[serialposts]Over the past year, as I’ve had a crash course in refugee resettlement, I’ve learned so much. I am grateful every day for the stories I’ve heard and the facts I’ve gleaned about this vulnerable, misunderstood, and often forgotten population.
- That only one percent of the 14 million-plus refugees in the world will ever be resettled.
- That many of our planet’s refugees languish in camps for years, if not decades. Catholic Family Service employs one interpreter who was born, raised, married, AND had a child in a camp in Burma.
- How crowded and dangerous some of the camps are. (Research Dadaab camp in Kenya to see what I mean). One of the families I’ve met spent eighteen years in Dadaab, where all five of their boys were raised. The mom woke up at 4 in the morning to get in line for water, and sometimes she still went back to their tent empty-handed. The family received rations every two weeks, but the meager corn, rice and would only last for one.
- How extremely difficult it is to start over in a new place when you don’t know the language—and you may not even know what a toilet, light switch, or refrigerator is!
- That refugees pay taxes and have to pay back the government for the flights that brought them here.
- How many of the refugees send money—often earned by working long hours at physicall-taxing jobs—back to their loved ones in camps.
- That most of our U.S. population doesn’t know about refugee resettlement and thinks refugees are illegal immigrants. In fact, they are legally here by a mandate of the government and can hold a job, open a business, and attend school. After one year, they apply for a green card, and after five years, they can take the test to become a citizen.
- How resilient refugees are. They are hard-working, grateful, resourceful people who only want a chance at safety and freedom. One of my co-workers always has a smile on his face, and loves working as a case manager for new arrivals. You’d never know that his entire family was massacred in Rwanda during the genocide in the 90’s. Out of forty family members, only he survived. His continued faith in God inspires and convicts me daily.
Working with refugees can be challenging–especially emotionally. We hear stories of rape, torture, and starvation on a regular basis. I want to adopt every barefoot child of war that comes into our offices. And I long to throw my arms every dark-skinned woman I meet who has only known oppression and hatred. These precious daughters of God treasure something as small as a piece of paper stating they’ve come to one of our English classes for twelve weeks.
But oh, the joys. There’s nothing like watching a group of teenagers play soccer with a multi-colored group of kids or connecting a former teacher with a group of Burmese adults who’ve never held a pencil. More often than not, our volunteers continue helping us long-term, because they fall in love with the beautiful people they’re serving.
One volunteer in particular, who had struggled with depression and was almost homebound by anxiety before she started regularly helping out in ESL classes, has become a champion for refugees. She calls them “my people” and talks about them to everyone she meets. “They changed my life,” she says.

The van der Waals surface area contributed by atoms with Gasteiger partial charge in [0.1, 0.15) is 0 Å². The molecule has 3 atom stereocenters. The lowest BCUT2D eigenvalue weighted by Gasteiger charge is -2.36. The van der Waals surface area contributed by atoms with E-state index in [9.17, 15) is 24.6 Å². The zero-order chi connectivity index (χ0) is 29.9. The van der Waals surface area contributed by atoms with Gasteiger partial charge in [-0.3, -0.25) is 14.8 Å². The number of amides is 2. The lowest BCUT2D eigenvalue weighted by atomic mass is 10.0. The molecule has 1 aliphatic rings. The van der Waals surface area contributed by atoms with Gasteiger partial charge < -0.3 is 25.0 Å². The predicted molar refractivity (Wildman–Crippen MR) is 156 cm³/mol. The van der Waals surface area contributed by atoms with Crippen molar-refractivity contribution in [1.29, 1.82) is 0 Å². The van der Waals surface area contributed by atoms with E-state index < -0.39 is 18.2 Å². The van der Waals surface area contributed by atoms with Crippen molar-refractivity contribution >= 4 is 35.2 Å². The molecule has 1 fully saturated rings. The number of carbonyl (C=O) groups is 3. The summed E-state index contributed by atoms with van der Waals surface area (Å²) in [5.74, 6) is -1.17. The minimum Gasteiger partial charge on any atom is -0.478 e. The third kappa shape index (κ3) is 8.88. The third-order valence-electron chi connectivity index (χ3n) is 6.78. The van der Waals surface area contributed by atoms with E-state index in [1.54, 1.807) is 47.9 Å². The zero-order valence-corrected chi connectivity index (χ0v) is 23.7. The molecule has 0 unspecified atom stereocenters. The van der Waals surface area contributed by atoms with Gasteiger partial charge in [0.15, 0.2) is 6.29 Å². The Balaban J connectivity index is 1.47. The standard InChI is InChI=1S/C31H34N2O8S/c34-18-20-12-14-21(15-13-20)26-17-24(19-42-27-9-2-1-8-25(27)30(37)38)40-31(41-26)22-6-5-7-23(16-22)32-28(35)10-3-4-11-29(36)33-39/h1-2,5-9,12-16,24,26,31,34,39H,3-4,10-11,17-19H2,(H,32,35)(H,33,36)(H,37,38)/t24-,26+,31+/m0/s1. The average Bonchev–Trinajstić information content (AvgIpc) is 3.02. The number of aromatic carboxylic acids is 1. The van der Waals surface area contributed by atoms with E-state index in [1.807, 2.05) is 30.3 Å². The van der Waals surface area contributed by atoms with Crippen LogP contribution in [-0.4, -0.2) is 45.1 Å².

I know what she means.
Dena – this is just beautiful. Thank you so much for gathering this info into one wonderful list – what a jolt to see how much I don’t know. Blessings as you continue to be God’s hands, smile, heart in this work you do.
This just undoes me. Thank you for filling in the picture so I could really understand the ugly details.
God bless them. God bless you.
I have learned so much over the past four years, as hundreds of Burmese refugees have made their way to our church. Two things I’ve learned – 1) Refugees are some of the most generous people I’ve ever met. 2) To make a difference, I’ve got to go to them, instead of waiting for them to come to me.
Both my mother and my husband came to the United States as refugees. (Mom from Cuba…. husband from Bosnia.) I’m grateful everyday for the people and the services who made their resettlement possible. 🙂
I am heavily involved with Bhutanese refugees here in Omaha. They were dropped into my life 1-1/2 years ago. I’m within a short distance — 1.5 blocks to 3 miles — with nearly all of them. Started with 2 family members and now have about 50 extended family… 4 coming tomorrow who were supposed to be here today but are stuck in NYC. I help in just about any way that is needed… clothes, cleaning [YES teaching how to use the fridge, stove, thermostat, toilet (especially when the toilet might keep running), and so much of what you listed. They work SO hard and weren’t able to work til they got here, so it’s overwhelming to them and their families. [Bhutanese were in Nepal for about 22 years, so some of my kids were just toddlers or the oldest of about 10; many born in the camps.] My husband and I were missionaries in Uganda the same year Rwanda’s horrific events occurred. I know a lot [too much] about that, too.
Thank you so much for posting this. I need to thank my friend who forwarded it to me, b/c she knew I’d understand what you are mentioning and, as she said, “could relate.”
I just reread what I wrote. This needs a clearer explanation:
Bhutanese were in Nepal for about 22 years, so some of my kids were just
toddlers or the oldest of about 10; many born in the camps.]
Some of my ADULT “kids” were toddlers or up to 10 when their families fled Bhutan for Nepal; some of my other kids (up to early 20s) were born in Nepal refugee camps.
That should be better. Sorry. When I read your post my adrenalin kicked in and my brain fingers couldn’t move as fast as my brain!
Sounds like that ministry impacts the volunteer more than the refugee. Wow.